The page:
*Information required. Your personal information is only used to contact you. Incorp will never sell or share your information.
So, in formulating new strategic plans to adapt to current conditions, it’s best to find out all you can about current economic trends, as well as experts’ predictions for the next few years. To get you started, here are four factors that will affect U.S. businesses in 2014-2016.Good news: growth. Bad news: slow growth Given current economic realities, not even Pollyanna would predict a quick return to the growth U.S. businesses enjoyed before the recession started in December 2007. However, experts have noticed signs of a recovering economy that are expected to continue for at least the next few years. The Bureau of Labor Statistics projects that Gross Domestic Product (GDP) will increase by an average of 2.6 percent annually from 2012 to 20221, and unemployment is expected to hover around 6.5 to 7.0 percent for the next couple of years.
Business spending is also expected to increase as optimism about the economy returns. According to Kiplinger’s 2014 Economic Outlook, “Spending since the Great Recession ended has focused on new and updated equipment rather than on expanding plants, partly because the slump in business caused by the downturn left many businesses with idled plants and excess capacity. A significant share of that slack has now been taken up, and vacancies in both office and industrial space are on the decline, which will lead to an increase of around 5% in spending in 2014 and a modest acceleration in following years as demand increases.”2Affording the Affordable Care Act Early in 2014, the Obama administration announced that employers with 50 to 99 workers have until 2016 before they risk a federal penalty for not offering health insurance to full-time workers (defined as those working 30 hours or more). The deadline was originally set for January 2014, but difficulties with the rollout of the Affordable Care Act caused it to be pushed forward. Between now and 2016, businesses will be challenged, not only with keeping track of federal regulations and deadlines that seem to be constantly changing, but also with finding ways to cover additional expenses due to the ACA. Besides the cost of providing health insurance for employees who may not currently be covered, businesses will also have to budget for the cost of setting up systems to deal with the extra paperwork required for compliance with the ACA.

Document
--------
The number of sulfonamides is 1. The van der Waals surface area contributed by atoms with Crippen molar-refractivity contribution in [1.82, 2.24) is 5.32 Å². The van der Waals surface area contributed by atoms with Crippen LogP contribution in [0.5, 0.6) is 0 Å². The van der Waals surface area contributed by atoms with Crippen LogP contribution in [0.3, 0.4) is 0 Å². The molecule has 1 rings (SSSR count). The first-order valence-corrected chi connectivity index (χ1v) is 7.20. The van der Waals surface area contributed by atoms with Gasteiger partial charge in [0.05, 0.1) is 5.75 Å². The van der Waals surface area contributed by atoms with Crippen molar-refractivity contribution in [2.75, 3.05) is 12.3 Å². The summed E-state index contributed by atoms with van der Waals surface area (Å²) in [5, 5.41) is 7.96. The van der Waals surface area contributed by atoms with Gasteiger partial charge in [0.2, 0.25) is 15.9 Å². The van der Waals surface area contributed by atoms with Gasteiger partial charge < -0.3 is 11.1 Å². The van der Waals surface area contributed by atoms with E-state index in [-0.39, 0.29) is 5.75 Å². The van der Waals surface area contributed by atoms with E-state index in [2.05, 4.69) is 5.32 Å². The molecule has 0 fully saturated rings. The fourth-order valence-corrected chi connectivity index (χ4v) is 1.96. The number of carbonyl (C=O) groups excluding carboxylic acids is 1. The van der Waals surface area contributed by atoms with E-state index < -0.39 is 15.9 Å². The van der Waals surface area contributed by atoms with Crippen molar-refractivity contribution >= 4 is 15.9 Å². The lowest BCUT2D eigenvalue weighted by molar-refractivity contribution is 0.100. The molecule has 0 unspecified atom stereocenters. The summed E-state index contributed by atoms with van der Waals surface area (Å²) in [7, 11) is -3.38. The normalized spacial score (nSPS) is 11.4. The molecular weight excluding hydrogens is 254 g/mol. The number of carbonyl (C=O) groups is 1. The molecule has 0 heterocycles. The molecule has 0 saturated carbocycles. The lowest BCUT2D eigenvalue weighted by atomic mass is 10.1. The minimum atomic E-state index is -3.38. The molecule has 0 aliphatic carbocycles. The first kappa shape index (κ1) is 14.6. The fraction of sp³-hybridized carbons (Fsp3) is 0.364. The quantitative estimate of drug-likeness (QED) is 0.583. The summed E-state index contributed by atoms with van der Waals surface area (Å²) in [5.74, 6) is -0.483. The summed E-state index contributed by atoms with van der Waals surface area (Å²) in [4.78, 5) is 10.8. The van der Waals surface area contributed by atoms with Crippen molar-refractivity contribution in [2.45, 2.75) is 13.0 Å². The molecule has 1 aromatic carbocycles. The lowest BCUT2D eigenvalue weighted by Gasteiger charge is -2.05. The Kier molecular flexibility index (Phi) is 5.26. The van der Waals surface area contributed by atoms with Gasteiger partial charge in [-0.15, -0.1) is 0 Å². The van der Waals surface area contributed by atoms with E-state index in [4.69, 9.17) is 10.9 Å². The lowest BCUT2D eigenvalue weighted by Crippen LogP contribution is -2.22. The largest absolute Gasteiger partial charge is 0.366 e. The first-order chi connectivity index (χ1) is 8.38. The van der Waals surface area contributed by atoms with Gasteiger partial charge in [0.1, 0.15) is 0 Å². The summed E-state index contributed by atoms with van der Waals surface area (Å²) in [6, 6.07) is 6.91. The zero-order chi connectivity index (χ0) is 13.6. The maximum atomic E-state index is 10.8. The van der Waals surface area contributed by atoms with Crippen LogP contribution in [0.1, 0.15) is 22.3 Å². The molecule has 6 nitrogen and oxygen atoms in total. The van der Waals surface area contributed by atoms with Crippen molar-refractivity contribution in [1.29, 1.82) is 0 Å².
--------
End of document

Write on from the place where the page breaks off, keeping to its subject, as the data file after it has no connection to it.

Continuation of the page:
A New York Times article by Adam Davidson gives an example of the possibilities available in the emerging global marketplace3: It will become increasingly harder to sell smart phones to Americans in the next couple of years because so many of them already have phones with the features they need, so it makes sense for companies selling smart phones and apps to turn to markets in developing countries where there is still plenty of demand. This same principle applies to many other industries.Adapting to “technology creep” Now that so many people in the U.S. are tied to their digital devices 24/7, businesses are looking for new ways to engage with them -- through social media, through customer relationship management (CRM) software, and through local-based mobile marketing, which targets potential clients whose digital devices are near their place of business. The rapid rise of new platforms like Pinterest and Instagram shows just how quickly social media is evolving, and businesses will be hard-pressed to keep up with trends in the ever-changing digital marketplace.